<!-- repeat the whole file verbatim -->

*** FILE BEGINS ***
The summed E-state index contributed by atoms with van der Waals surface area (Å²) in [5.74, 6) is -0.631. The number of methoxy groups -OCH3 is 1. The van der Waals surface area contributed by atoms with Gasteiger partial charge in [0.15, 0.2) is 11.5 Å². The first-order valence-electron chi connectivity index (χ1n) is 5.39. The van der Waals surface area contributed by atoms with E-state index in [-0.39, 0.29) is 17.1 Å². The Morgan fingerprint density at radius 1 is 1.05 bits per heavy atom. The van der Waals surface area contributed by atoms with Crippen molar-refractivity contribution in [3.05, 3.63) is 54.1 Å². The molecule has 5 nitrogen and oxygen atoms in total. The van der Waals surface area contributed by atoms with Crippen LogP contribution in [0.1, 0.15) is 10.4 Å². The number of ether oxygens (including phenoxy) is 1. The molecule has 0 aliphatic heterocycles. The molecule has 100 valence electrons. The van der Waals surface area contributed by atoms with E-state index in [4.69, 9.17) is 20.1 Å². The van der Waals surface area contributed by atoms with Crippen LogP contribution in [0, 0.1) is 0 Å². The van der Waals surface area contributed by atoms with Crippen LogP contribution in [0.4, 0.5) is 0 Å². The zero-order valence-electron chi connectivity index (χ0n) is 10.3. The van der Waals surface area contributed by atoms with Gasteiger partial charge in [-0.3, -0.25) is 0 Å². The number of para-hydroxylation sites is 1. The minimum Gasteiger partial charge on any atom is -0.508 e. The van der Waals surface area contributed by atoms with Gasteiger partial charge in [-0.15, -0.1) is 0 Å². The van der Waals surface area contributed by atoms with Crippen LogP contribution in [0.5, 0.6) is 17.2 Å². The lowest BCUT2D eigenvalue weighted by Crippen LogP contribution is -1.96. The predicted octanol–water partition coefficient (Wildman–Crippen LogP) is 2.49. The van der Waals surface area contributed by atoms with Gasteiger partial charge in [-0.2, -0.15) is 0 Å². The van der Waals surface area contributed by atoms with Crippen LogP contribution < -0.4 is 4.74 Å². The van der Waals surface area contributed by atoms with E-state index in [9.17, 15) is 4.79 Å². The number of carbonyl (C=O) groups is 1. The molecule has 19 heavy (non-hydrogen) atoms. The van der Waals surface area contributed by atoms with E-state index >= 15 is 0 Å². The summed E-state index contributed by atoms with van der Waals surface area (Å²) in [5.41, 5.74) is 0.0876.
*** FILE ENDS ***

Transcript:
The summed E-state index contributed by atoms with van der Waals surface area (Å²) in [5.74, 6) is -0.631. The number of methoxy groups -OCH3 is 1. The van der Waals surface area contributed by atoms with Gasteiger partial charge in [0.15, 0.2) is 11.5 Å². The first-order valence-electron chi connectivity index (χ1n) is 5.39. The van der Waals surface area contributed by atoms with E-state index in [-0.39, 0.29) is 17.1 Å². The Morgan fingerprint density at radius 1 is 1.05 bits per heavy atom. The van der Waals surface area contributed by atoms with Crippen molar-refractivity contribution in [3.05, 3.63) is 54.1 Å². The molecule has 5 nitrogen and oxygen atoms in total. The van der Waals surface area contributed by atoms with Crippen LogP contribution in [0.1, 0.15) is 10.4 Å². The number of ether oxygens (including phenoxy) is 1. The molecule has 0 aliphatic heterocycles. The molecule has 100 valence electrons. The van der Waals surface area contributed by atoms with E-state index in [4.69, 9.17) is 20.1 Å². The van der Waals surface area contributed by atoms with Crippen LogP contribution in [0, 0.1) is 0 Å². The van der Waals surface area contributed by atoms with Crippen LogP contribution in [0.4, 0.5) is 0 Å². The zero-order valence-electron chi connectivity index (χ0n) is 10.3. The van der Waals surface area contributed by atoms with Gasteiger partial charge in [-0.3, -0.25) is 0 Å². The number of para-hydroxylation sites is 1. The minimum Gasteiger partial charge on any atom is -0.508 e. The van der Waals surface area contributed by atoms with Gasteiger partial charge in [-0.15, -0.1) is 0 Å². The van der Waals surface area contributed by atoms with Crippen LogP contribution in [0.5, 0.6) is 17.2 Å². The lowest BCUT2D eigenvalue weighted by Crippen LogP contribution is -1.96. The predicted octanol–water partition coefficient (Wildman–Crippen LogP) is 2.49. The van der Waals surface area contributed by atoms with Gasteiger partial charge in [-0.2, -0.15) is 0 Å². The van der Waals surface area contributed by atoms with Crippen LogP contribution < -0.4 is 4.74 Å². The van der Waals surface area contributed by atoms with E-state index in [9.17, 15) is 4.79 Å². The number of carbonyl (C=O) groups is 1. The molecule has 19 heavy (non-hydrogen) atoms. The van der Waals surface area contributed by atoms with E-state index >= 15 is 0 Å². The summed E-state index contributed by atoms with van der Waals surface area (Å²) in [5.41, 5.74) is 0.0876.